One wouldn’t think it to look at them, but Shin Sekai Yori and Psycho-Pass were like two peas in a pod. Both deal in dystopian futures, social commentary and rebellion, both attempt to obfuscate their commentary by presenting it through morally-questionable speakers, and both refuse to end with everything neatly resolved. Suffice to say, I really enjoyed both series, but I’ve already had my say on Shin Sekai Yori. Now it’s time to write about Psycho-Pass, too.
The last time I wrote a list like this was back in 2007. Can you believe it’s been 5 years since then? 5 years since Gurren Lagann? I don’t know how I’ve lasted this long. The pace of my blogging has slowed since then, too. In 2007, I made 82 posts; in 2012, this will make it 24. I’ve often thought about stopping, but, in the end, something always drags me back, and when it does, I’m glad I’ve made my home here. Here, more than 6 years in the making. This is an anime blog filled with contradiction, error and inconsistency. Maybe you’ve been reading us for that long, maybe this is your first time? But whatever the case, welcome! This review of 2012 begins now.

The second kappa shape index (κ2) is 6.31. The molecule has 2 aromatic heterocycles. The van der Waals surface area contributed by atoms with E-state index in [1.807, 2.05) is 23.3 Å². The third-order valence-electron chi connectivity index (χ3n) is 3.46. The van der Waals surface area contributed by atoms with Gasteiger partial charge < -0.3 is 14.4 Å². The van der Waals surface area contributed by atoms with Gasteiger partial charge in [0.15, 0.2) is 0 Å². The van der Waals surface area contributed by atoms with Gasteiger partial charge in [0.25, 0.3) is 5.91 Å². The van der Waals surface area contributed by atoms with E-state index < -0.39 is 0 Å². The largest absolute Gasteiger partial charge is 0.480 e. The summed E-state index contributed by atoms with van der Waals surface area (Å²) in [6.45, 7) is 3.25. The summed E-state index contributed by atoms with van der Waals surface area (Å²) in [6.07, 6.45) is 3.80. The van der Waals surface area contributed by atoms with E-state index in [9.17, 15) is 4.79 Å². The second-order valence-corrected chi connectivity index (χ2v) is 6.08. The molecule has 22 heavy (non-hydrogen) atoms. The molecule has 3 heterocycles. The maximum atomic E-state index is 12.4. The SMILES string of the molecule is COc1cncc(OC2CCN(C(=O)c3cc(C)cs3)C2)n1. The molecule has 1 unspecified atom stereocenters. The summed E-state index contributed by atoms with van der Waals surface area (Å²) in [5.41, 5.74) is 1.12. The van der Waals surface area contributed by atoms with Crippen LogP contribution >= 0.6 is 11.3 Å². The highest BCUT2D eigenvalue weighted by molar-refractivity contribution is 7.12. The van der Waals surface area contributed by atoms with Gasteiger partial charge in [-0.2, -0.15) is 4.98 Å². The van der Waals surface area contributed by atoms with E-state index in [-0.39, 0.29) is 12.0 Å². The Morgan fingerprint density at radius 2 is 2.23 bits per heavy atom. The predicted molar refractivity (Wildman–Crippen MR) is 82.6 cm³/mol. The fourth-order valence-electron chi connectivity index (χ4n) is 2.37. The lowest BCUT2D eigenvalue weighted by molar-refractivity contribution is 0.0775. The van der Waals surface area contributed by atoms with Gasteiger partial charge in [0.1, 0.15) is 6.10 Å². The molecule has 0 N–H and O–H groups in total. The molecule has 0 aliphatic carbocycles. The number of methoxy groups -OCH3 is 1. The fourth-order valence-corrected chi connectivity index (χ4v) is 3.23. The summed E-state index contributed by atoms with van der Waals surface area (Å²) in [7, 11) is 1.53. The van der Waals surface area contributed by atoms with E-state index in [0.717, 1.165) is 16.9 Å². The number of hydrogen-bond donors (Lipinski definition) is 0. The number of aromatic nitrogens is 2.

Being an anime fan at the moment is fun. The Autumn season has really upped the ante, with two series in Shin Sekai Yori (From the New World) and Psycho-Pass proving fascinating in different ways.
I’ve already written about Shin Sekai Yori. It’s a series that stole my heart almost as soon as it appeared, through its dark narrative and shifting visuals. A few years ago, I wrote a couple of emotive posts about Casshern Sins: the director of that series, Shigeyasu Yamauchi, has a very distinctive and surreal style, and he’s now directing episodes (5 & 10) of Shin Sekai Yori. While many may have been disappointed by his efforts, personally, I love them.